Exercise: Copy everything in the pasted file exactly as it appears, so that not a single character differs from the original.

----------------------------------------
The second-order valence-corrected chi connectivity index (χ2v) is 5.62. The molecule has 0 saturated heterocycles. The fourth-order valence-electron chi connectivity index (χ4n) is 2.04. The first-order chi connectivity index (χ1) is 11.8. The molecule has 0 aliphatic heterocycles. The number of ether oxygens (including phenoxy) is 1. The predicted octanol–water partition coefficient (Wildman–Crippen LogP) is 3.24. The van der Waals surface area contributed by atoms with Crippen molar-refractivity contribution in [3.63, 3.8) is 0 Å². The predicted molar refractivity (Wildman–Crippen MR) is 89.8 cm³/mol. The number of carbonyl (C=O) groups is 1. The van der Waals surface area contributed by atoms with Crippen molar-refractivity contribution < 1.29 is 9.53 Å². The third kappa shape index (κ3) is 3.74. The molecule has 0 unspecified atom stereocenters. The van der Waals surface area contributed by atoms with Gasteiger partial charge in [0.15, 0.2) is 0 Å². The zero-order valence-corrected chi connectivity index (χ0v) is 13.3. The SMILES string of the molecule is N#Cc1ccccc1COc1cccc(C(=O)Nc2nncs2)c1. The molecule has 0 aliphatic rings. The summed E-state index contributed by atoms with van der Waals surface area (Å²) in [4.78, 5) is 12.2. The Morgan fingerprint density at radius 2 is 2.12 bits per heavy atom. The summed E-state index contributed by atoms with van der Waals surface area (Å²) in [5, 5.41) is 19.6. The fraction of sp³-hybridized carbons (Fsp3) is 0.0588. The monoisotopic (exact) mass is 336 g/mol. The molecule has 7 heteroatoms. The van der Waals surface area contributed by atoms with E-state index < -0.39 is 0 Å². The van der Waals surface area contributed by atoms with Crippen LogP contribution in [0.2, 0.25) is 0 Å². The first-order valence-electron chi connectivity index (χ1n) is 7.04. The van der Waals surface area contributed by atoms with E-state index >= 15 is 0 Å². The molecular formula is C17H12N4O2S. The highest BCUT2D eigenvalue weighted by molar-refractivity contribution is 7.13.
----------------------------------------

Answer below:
The second-order valence-corrected chi connectivity index (χ2v) is 5.62. The molecule has 0 saturated heterocycles. The fourth-order valence-electron chi connectivity index (χ4n) is 2.04. The first-order chi connectivity index (χ1) is 11.8. The molecule has 0 aliphatic heterocycles. The number of ether oxygens (including phenoxy) is 1. The predicted octanol–water partition coefficient (Wildman–Crippen LogP) is 3.24. The van der Waals surface area contributed by atoms with Crippen molar-refractivity contribution in [3.63, 3.8) is 0 Å². The predicted molar refractivity (Wildman–Crippen MR) is 89.8 cm³/mol. The number of carbonyl (C=O) groups is 1. The van der Waals surface area contributed by atoms with Crippen molar-refractivity contribution < 1.29 is 9.53 Å². The third kappa shape index (κ3) is 3.74. The molecule has 0 unspecified atom stereocenters. The van der Waals surface area contributed by atoms with Gasteiger partial charge in [0.15, 0.2) is 0 Å². The zero-order valence-corrected chi connectivity index (χ0v) is 13.3. The SMILES string of the molecule is N#Cc1ccccc1COc1cccc(C(=O)Nc2nncs2)c1. The molecule has 0 aliphatic rings. The summed E-state index contributed by atoms with van der Waals surface area (Å²) in [4.78, 5) is 12.2. The Morgan fingerprint density at radius 2 is 2.12 bits per heavy atom. The summed E-state index contributed by atoms with van der Waals surface area (Å²) in [5, 5.41) is 19.6. The fraction of sp³-hybridized carbons (Fsp3) is 0.0588. The monoisotopic (exact) mass is 336 g/mol. The molecule has 7 heteroatoms. The van der Waals surface area contributed by atoms with E-state index < -0.39 is 0 Å². The van der Waals surface area contributed by atoms with Crippen LogP contribution in [0.2, 0.25) is 0 Å². The first-order valence-electron chi connectivity index (χ1n) is 7.04. The van der Waals surface area contributed by atoms with E-state index >= 15 is 0 Å². The molecular formula is C17H12N4O2S. The highest BCUT2D eigenvalue weighted by molar-refractivity contribution is 7.13.